It is preferable that the phenol-type antioxidant have a weight reduction rate upon heating of 5% or less when heated at 200 C. according to the thermogravimetric analysis method. Note that the weight reduction rate upon heating is the value measured after increasing the temperature of the antioxidant from room temperature to 200 C. at a rate 10 C/min.

Specific examples of the phenol-type antioxidant include 1,3,5-tris(3,5-di-t-butyl-4-hydroxybenzyl)-s-triazine-2,4,6-(1H,3H,5H) trion (molecular weight: 784, weight reduction rate upon heating: 0%); 1,1,3-tris(2-methyl-4-hydroxy-5-t-butylphenyl)butane (molecular weight: 545, weight reduction rate upon heating: 2.8%); tetrakis [methylene(3,5-di-t-butyl-4-hydroxy hydrocinnamate)]methane (molecular weight: 1178, weight reduction rate upon heating: 0.2%); 1,3,5-trimethyl-2,4,6-tris(3,5-di-t-butyl-4-hydroxybenzyl)benzene (molecular weight: 775, weight reduction rate upon heating: 0%); and the like. In contrast, 2,6-di-t-butyl phenol has a molecular weight of 206.33 and a weight reduction rate upon heating of 86%.

A filler may be added to electricity insulating elastic layer 14, examples thereof including silica, quartz powder, alumina, calcium carbonate, magnesium oxide, diamond powder, mica, kaolinite, fluororesin powder, silicon powder, polyimide powder, zirconium powder or the like. These fillers may be used alone or in combinations of two or more. The amount of filler contained is within 70 wt % of the total solid component, with a range of 540 wt % being preferred. When the filler is included in an amount in excess of 70 wt %, a decrease in viscosity during working results, while the adhesive strength and hardness following hardening falls.

The thickness of electricity insulating layer 14 is not restricted. However, a range of 20200 μm is preferred, 40200 μm is more preferable, and 40100 μm is optimal.

Taking into consideration such electrical properties as the dielectric constant ε, the dielectric loss coefficient tan δ, the withstanding voltage and the like, insulating film layer 16 is preferably an insulating film having a thermal resistance of 150 C. or greater. Examples of insulating film having a thermal resistance in excess of 150 C. include fluororesins (fluoroethylene-propylene copolymer, etc.), polyether sulfone, polyether ketone, cellulose triacetate, silicon gum, polyimide or the like. Polyimide is particularly preferred. Examples of polyimide film include films marketed under such commercial names as Kapton (manufactured by Toray-DuPont), Apical (manufactured by KANEKA CORP.), Upilex (manufactured by Ube Industries Ltd.), and the like.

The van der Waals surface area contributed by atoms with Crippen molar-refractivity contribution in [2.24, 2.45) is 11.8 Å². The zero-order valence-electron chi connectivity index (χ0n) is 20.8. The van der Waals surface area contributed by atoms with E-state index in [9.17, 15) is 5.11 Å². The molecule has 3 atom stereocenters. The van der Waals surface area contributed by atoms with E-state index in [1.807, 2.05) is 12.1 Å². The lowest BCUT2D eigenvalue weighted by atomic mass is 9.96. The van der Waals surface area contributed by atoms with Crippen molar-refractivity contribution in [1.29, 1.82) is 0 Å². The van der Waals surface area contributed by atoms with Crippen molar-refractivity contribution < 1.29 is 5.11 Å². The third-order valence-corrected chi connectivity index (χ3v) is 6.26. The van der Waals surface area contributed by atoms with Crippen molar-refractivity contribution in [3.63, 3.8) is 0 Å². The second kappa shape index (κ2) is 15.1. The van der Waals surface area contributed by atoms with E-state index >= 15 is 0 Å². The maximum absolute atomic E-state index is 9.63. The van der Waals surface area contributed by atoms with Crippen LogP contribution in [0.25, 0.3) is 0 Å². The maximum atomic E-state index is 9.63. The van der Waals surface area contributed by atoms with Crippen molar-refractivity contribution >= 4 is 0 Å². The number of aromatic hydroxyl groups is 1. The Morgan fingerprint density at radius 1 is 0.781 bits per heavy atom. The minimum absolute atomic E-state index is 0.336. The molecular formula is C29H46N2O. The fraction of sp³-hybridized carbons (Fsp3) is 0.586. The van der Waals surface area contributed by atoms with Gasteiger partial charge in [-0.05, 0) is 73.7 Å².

The thickness of insulating film layer 16 is not particularly restricted, with a range of 1075 μm being preferred, and a range of 1050 μm being even more preferable. While a thinner film layer is preferred from the perspective of thermal conductivity, a range of 2550 μm is particularly desirable when giving consideration to mechanical strength, withstanding voltage, and durability.

Electrode 18 is formed to have a specific pattern, and consists of a conductive material. Nickel, chrome, aluminum and the like are preferred when forming electrode 18 using vapor deposition or sputtering, while copper, chrome and the like are preferred when forming electrode 18 by plating. In addition, tin, gold, palladium and the like, or alloys thereof, are also acceptable. In particular, gold, platinum, palladium, molybdenum, magnesium, tungsten and alloys thereof offer superior workability and ease of printing for handling in paste or powder form. Of these, palladium alloy offers excellent conductivity and workability.

The thickness of electrode 18 is not particularly restricted but is preferably in the range of 0.110 μm, and even more preferably in the range of 0.58 μm. When the thickness of the film is less than 0.1 μm, not only is it difficult to form a uniform film, but it is difficult to maintain stable conductivity in the case of a highly reactive material like aluminum since oxidation readily occurs. On the other hand, when the thickness of the film exceeds 10 μm, it becomes expensive to form electrode 18 using vapor deposition or plating methods.

The flat electrode 18 as shown in FIG. 2 is one example of the shape of electrode 18. A variety of other shapes are also possible.

An adhesive which has high adhesion and thermal resistance is acceptable as the adhesive for adhesive layer 20, with the same material as that employed in electricity insulating elastic layer 14 being desirable. In order to ensure a high thermal resistance, a thermosetting resin is preferred.

The thickness of adhesive layer 20 is not particularly restricted. However, in order to increase thermal conductance, a thinner layer is more desirable. Specifically, a thickness in the range of 5100 μm is preferred, with a range of 550 μm being more preferred, a range of 530 μm being even more preferred, and approximately 10 μm being desirable.

It is preferable that electricity insulating elastic layer 14 be thicker than adhesive layer 20.